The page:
Linetski’s polemical activities were not limited to Dos poylishe yingl. Over the next two decades he produced other works, many self-published because he had a falling out with Zederbaum (then the sole publisher of Yiddish periodicals) over alleged changes made to Linetski’s work. Some of these self-published works, such as his parodic 1872 calendar Der velt-luekh fun yohr eyn kesef (The Calendar of the Year of No Money), attacked traditional life. He also published collections of feuilletons on numerous themes, as well as the poems known as Der beyzer marshelik (The Sharp-Tongued Wedding Jester; 1869), which further concretized his persona as the vituperative opponent of traditional life and of aspects of the Haskalah as well.

Despite Linetski’s attempts to capitalize on the success of Dos poylishe yingl with works such as Der litvisher bokher (The Lithuanian Student; published serially 1875–1876), his later works never matched his breakthrough success. A joint effort with Goldfadn at producing a weekly publication, Yisrolik, in Lemberg failed, closing after half a year in 1876 because Russian authorities did not allow it into Russia. His second foray into magazine publishing, the 1886 Yiddish magazine Natsyonal in Botoşani, Romania, was forcibly closed by the Romanian authorities after producing 21 issues.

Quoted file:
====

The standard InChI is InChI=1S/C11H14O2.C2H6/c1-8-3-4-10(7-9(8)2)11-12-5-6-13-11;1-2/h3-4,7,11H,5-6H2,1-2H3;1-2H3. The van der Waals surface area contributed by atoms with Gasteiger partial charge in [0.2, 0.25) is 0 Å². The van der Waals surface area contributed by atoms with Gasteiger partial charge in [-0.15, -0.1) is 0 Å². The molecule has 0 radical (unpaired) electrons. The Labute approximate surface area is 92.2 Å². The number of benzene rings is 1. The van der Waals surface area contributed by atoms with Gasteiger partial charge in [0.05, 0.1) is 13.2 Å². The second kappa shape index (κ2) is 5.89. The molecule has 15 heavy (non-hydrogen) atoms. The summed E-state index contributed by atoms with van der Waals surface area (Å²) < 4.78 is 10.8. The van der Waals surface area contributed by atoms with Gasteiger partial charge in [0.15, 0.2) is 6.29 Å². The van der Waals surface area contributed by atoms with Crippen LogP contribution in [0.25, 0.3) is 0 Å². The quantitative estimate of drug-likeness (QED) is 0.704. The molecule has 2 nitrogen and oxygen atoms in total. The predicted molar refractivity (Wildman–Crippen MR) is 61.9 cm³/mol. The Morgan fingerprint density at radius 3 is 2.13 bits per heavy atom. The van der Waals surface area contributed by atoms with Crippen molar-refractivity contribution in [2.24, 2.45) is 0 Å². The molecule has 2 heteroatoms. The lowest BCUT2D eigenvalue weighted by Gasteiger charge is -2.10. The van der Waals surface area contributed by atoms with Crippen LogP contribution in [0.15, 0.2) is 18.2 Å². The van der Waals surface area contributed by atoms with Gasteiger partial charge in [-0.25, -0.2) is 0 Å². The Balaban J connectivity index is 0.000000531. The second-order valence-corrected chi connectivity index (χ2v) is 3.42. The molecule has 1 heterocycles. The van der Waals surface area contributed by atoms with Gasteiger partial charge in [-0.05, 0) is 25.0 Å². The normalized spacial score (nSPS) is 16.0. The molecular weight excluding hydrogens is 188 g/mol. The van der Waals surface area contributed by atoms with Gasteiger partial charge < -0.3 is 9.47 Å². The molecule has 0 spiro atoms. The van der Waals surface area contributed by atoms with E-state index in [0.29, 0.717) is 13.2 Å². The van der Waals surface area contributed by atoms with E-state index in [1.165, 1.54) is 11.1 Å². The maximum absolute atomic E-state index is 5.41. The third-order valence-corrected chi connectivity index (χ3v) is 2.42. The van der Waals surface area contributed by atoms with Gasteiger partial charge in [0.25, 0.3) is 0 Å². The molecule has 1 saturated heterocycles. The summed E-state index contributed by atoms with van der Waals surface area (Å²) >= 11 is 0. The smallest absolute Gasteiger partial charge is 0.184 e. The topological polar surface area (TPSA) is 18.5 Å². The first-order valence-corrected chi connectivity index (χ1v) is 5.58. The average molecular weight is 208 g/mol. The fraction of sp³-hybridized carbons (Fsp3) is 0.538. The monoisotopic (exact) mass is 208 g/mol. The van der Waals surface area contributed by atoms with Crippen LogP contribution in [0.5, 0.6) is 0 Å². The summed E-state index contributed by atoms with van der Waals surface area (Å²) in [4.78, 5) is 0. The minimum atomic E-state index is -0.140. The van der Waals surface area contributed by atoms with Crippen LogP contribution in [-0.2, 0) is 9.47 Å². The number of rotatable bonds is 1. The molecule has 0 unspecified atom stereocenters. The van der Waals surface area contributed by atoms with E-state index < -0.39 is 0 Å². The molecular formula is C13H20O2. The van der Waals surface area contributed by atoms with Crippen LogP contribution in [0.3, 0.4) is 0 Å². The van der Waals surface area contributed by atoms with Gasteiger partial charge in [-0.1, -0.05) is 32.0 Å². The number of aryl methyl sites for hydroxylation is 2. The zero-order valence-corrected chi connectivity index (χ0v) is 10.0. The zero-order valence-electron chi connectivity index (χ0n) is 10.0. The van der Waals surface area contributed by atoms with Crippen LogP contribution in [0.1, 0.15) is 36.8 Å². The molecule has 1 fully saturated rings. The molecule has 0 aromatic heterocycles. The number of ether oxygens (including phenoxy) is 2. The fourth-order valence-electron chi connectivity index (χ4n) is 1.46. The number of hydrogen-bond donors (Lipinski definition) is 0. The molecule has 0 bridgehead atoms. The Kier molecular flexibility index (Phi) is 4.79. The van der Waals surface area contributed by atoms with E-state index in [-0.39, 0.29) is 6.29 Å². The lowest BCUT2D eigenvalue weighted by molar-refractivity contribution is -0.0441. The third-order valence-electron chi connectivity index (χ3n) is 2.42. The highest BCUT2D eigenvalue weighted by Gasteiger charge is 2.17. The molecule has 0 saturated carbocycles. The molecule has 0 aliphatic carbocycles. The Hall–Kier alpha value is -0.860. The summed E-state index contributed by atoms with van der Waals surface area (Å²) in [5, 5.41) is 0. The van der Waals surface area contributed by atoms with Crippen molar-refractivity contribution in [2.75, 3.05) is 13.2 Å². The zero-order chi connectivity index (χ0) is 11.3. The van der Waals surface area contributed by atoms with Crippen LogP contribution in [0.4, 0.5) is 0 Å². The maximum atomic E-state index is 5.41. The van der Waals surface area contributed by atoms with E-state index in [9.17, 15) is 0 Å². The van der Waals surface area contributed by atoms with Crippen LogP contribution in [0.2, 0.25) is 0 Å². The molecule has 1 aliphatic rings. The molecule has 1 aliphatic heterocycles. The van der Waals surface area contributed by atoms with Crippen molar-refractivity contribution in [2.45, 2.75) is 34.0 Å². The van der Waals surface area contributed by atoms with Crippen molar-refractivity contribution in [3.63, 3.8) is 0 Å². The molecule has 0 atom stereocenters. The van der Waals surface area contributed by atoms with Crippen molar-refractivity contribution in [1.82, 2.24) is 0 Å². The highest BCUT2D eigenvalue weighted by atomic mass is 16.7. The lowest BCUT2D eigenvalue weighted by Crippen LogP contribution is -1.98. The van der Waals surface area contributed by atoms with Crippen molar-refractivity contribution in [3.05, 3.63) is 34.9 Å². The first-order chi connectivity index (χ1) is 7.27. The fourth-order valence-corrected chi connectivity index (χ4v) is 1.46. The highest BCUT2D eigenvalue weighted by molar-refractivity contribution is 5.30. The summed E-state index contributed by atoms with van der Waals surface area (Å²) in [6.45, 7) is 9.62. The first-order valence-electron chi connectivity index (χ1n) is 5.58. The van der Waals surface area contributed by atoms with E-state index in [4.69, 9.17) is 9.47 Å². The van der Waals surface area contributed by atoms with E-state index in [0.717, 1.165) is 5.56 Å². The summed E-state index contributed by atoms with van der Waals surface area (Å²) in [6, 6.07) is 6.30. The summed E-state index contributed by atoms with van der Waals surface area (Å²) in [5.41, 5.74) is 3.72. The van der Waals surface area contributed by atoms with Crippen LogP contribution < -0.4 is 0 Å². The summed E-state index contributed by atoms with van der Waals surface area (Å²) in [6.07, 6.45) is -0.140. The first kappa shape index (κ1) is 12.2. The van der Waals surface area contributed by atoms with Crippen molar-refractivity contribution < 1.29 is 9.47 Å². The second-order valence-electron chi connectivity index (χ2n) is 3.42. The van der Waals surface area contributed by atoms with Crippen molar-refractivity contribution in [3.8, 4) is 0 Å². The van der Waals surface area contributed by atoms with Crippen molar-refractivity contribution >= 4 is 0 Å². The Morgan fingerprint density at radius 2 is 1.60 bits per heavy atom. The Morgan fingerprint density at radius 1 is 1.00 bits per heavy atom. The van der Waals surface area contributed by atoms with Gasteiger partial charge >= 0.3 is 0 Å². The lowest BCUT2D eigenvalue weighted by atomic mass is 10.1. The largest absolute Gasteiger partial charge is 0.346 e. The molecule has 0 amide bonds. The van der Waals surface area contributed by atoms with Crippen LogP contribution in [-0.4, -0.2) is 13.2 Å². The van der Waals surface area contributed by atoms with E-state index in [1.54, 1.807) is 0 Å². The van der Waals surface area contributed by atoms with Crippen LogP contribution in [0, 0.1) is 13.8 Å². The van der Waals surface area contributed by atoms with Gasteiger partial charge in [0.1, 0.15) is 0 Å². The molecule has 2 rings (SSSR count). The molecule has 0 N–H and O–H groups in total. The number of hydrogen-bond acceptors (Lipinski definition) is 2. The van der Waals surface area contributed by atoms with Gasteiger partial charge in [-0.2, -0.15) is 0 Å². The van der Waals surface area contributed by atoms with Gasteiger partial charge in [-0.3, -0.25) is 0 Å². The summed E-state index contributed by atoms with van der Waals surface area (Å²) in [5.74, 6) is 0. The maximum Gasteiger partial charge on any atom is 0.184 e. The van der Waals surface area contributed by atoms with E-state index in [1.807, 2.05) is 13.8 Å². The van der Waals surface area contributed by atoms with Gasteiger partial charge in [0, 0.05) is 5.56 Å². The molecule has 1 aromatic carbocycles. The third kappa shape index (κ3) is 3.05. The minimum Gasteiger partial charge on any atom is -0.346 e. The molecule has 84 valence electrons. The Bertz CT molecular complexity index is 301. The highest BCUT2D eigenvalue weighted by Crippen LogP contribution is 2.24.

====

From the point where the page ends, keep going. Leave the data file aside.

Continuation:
In 1882, after a brief period as a traveling salesman, Linetski moved to Odessa and began to publish a series of proto-Zionist pamphlets, making him one of the earliest major Yiddish writers to support Ḥibat Tsiyon. This said, for many years he was a vitriolic opponent of Hebrew literature, accusing its writers of deadening readers’ interest with their high-flown biblicist rhetoric. His opposition to Hebrew and the elite literary culture it represented extended to biting attacks on the Yiddish writer Sholem Yankev Abramovitsh, better known as Mendele Moykher-Sforim, whose work, studded as it was with Hebrew words and phrases, Linetski felt would be enjoyed by only a tiny fraction of the reading public.

This position may be part of the reason Linetski turned so avidly to translation. Beginning in the 1880s, he produced Yiddish translations of Heinrich Graetz’s Geschichte der Juden (History of the Jews; 1883–1886), Gotthold Ephraim Lessing’s Natan he-ḥakham (Nathan the Wise; 1884), and Yehudah Leib Gordon’s “Kotso shel yod” (The Tip of the Yud; 1904), while continuing to write numerous feuilletons and leaflets, many connected with holidays or special occasions. He also published a sequel to Dos poylishe yingl in Sholem Aleichem’s series Di yidishe folks-bibliotek (The Jewish People’s Library) in 1888 and 1889. Though friends celebrated Linetski’s literary jubilee in 1890, Linetski had largely been forgotten by the mass audience of Dos poylishe yingl, and his brief autobiography, Funem yarid (From the Fair; 1909), is somewhat bitter. His death, on 23 September 1915, during World War I, went largely unremarked.

Suggested Reading

Milton Hindus, “Yitshok Yoel Linetski,” Yiddish 1.3 (1973–1974): 60–73, in English; Isaac Joel Linetzky, The Polish Lad, trans. Moshe Spiegel (Philadelphia, 1975); Dan Miron, A Traveler Disguised (1973; rpt., Syracuse, 1996); Borekh Tshubinski, “Linyetski, Yitskhok-Yoyl,” in Leksikon fun der nayer yidisher literatur, vol. 5, cols. 163–168 (New York, 1963).